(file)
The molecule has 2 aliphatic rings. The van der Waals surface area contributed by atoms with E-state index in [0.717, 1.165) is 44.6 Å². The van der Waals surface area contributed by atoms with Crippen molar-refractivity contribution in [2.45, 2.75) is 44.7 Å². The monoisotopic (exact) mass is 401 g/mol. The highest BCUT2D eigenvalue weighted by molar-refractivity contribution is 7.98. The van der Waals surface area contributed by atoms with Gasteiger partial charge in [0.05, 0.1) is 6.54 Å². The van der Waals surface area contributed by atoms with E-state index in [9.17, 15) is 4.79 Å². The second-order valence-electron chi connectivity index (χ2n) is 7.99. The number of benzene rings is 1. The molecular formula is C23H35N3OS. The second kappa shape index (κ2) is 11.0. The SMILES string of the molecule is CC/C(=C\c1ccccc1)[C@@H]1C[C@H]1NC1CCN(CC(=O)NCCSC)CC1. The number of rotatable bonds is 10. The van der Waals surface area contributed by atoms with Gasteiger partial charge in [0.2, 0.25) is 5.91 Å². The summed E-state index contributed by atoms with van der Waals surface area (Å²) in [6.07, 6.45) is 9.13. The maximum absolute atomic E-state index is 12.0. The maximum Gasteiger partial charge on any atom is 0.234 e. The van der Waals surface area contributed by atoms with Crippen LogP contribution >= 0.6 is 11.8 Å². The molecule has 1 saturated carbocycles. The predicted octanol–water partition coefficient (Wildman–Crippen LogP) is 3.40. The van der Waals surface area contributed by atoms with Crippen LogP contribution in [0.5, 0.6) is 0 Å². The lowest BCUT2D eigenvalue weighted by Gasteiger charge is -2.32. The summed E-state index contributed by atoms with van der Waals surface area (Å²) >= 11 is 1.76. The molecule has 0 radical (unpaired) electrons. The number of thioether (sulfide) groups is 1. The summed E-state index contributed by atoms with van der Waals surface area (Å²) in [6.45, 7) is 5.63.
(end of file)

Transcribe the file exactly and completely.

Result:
The molecule has 2 aliphatic rings. The van der Waals surface area contributed by atoms with E-state index in [0.717, 1.165) is 44.6 Å². The van der Waals surface area contributed by atoms with Crippen molar-refractivity contribution in [2.45, 2.75) is 44.7 Å². The monoisotopic (exact) mass is 401 g/mol. The highest BCUT2D eigenvalue weighted by molar-refractivity contribution is 7.98. The van der Waals surface area contributed by atoms with Gasteiger partial charge in [0.05, 0.1) is 6.54 Å². The van der Waals surface area contributed by atoms with E-state index in [9.17, 15) is 4.79 Å². The second-order valence-electron chi connectivity index (χ2n) is 7.99. The number of benzene rings is 1. The molecular formula is C23H35N3OS. The second kappa shape index (κ2) is 11.0. The SMILES string of the molecule is CC/C(=C\c1ccccc1)[C@@H]1C[C@H]1NC1CCN(CC(=O)NCCSC)CC1. The number of rotatable bonds is 10. The van der Waals surface area contributed by atoms with Gasteiger partial charge in [0.2, 0.25) is 5.91 Å². The summed E-state index contributed by atoms with van der Waals surface area (Å²) in [6.07, 6.45) is 9.13. The maximum absolute atomic E-state index is 12.0. The maximum Gasteiger partial charge on any atom is 0.234 e. The van der Waals surface area contributed by atoms with Crippen LogP contribution >= 0.6 is 11.8 Å². The molecule has 1 saturated carbocycles. The predicted octanol–water partition coefficient (Wildman–Crippen LogP) is 3.40. The van der Waals surface area contributed by atoms with Crippen LogP contribution in [0.5, 0.6) is 0 Å². The lowest BCUT2D eigenvalue weighted by Gasteiger charge is -2.32. The summed E-state index contributed by atoms with van der Waals surface area (Å²) >= 11 is 1.76. The molecule has 0 radical (unpaired) electrons. The number of thioether (sulfide) groups is 1. The summed E-state index contributed by atoms with van der Waals surface area (Å²) in [6.45, 7) is 5.63.